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Step-by-Step Guide for Conversion

Step-By-Step Semester Conversion Guide

Step 1
Examine your program’s Student Learning Outcomes.

  • Are they written in clear terms?
  • Are they measurable and observable?

        - If yes, then proceed to Step 2.
        - If no, revise program SLO's. Assistance/resources available for this process will soon be linked           here.

Step 2
Examine your program’s goals and objectives.

  • Are these written in clear terms?
  • Do they meet state-of-the-art professional and disciplinary standards and, if appropriate, accreditation requirements?

        - If yes, proceed to Step 3.
        - If no, revise program goals and objectives. Assistance/resources available for this process will          soon be linked here.

Step 3
Look at existing program courses. Make a quick conversion from quarter to semester units.

  • Example: Undergraduate Program conversion

One undergraduate major is 76 quarter units (it consists of nineteen 4-unit courses). Those 76 units constitute 42% of the total degree units which is 180 quarter units. 4-unit quarter classes convert to 3-unit semester classes. Those nineteen 4-unit quarter classes become nineteen 3-unit semester classes. The total number of semester units becomes 57. Those 57 semester units are now 47% of the total degree units which is 120 semester units. In order to maintain the major at 42% of the total degree units the number of classes needs to be reduced to seventeen.

  • Example: 4-unit course conversion

A 4-unit quarter class is 40 hours of instructional time. A 3-unit semester class is 45 hours of instructional time. As one makes a quick conversion from quarter to semester units, each class has an additional 5 hours of instructional time; however, the program will have two less classes. The total number of instructional hours in the program is exactly the same. Decisions regarding how content will be distributed across two less classes, however, will require collaboration among all faculty teaching in the program.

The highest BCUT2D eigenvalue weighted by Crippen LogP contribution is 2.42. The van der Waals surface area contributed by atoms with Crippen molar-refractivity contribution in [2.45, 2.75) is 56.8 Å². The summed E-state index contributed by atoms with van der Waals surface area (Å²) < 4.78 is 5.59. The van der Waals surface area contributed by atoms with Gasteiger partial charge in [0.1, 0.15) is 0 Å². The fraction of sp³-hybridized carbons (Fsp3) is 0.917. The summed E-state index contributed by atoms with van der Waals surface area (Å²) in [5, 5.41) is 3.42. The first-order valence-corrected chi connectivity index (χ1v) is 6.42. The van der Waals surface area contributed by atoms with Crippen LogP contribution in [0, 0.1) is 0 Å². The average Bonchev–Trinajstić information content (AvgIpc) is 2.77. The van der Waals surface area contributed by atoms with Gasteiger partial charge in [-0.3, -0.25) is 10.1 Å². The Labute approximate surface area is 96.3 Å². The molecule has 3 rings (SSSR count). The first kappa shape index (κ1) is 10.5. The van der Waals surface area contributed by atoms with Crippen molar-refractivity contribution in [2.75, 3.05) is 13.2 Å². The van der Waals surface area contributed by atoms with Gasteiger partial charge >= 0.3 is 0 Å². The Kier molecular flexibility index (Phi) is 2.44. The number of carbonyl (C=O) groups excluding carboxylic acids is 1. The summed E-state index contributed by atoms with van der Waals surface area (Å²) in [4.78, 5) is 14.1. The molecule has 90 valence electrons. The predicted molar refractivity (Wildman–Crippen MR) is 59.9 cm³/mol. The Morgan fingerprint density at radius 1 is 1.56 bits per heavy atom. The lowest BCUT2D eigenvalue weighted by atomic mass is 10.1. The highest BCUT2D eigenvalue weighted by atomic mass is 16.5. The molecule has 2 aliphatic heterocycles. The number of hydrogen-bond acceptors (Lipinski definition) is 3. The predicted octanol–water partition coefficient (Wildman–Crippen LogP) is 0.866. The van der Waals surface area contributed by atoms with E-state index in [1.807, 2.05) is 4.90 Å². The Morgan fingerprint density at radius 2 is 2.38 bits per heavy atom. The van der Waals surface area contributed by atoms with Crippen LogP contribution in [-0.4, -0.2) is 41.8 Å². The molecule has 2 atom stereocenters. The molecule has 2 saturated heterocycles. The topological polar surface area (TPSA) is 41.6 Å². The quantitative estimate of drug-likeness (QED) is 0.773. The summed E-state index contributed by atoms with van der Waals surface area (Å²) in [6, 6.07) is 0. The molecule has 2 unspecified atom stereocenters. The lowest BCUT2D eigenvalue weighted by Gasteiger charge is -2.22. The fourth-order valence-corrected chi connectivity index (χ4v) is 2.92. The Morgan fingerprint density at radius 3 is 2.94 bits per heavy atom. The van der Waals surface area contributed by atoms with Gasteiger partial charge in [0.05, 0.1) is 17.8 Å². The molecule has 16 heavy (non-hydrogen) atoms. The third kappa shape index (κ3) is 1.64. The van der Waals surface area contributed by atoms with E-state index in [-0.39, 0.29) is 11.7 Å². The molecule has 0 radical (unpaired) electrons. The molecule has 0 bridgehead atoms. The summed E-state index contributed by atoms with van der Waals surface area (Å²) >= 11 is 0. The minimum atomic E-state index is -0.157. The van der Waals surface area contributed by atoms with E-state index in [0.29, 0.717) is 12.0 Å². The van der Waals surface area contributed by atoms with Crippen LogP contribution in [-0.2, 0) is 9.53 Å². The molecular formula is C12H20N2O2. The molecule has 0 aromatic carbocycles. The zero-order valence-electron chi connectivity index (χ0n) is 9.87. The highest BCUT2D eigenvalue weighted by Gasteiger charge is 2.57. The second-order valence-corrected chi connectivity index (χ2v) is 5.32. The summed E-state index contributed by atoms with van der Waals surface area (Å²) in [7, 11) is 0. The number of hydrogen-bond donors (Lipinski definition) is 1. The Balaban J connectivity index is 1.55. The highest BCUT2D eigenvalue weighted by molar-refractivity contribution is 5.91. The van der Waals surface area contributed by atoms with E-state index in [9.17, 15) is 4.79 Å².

Programs that have a year-long sequence of courses, (and, in some majors, a two-year sequence of classes) these convert easily to semesters. A fall-winter-spring sequence of 4-quarter unit classes becomes a fall-spring sequence of two 3-semester unit classes.

Step 4

Decide how much transformation you would like to make in the program. Options include course redesign, adding high impact practices, and embedded assessment. The Program and Course Redesign Checklist is provided as a possible guide to use during this process. It may be found here. Additional assistance/resources available for this will soon be linked here.

Step 5
Begin the process of designing the courses, keeping in mind the total unit count, for the program.

Step 6
Consult with faculty in any other departments/divisions/schools for which you offer service courses to ensure that the needs of students in that program will be met.

Step 7
Program curriculum is submitted to the departmental/division/school curriculum committee for discussion and review. Once it has been it approved it moves to the college level.

Step 8
Program curriculum is submitted to the college Dean’s Office and is sent out for consultation. The consultation period is 10 days. If there are no objections, it moves to the college level. If there are objections, there should be attempts to address those issues. If there are able to be resolved, the curriculum moves to the college level. If the issues are not resolved, all documentation of the objections is attached to program/course(s) and it moves to the college level.

Step 9
Program curriculum is submitted to the college curriculum committee for discussion and review. Once it has been it approved it moves to the university level.

Step 10
Curriculum is submitted either to the General Education Subcommittee, the Undergraduate Curriculum Subcommittee, or the Graduate Studies Subcommittee as appropriate. Once it has been approved it is sent to the Educational Policy Committee.

Step 11
Program curriculum is submitted to EPC for discussion and review. Any unresolved objections must be addressed at this level. Once the curriculum has been it approved it will be entered into the 2016-2017 semester catalog.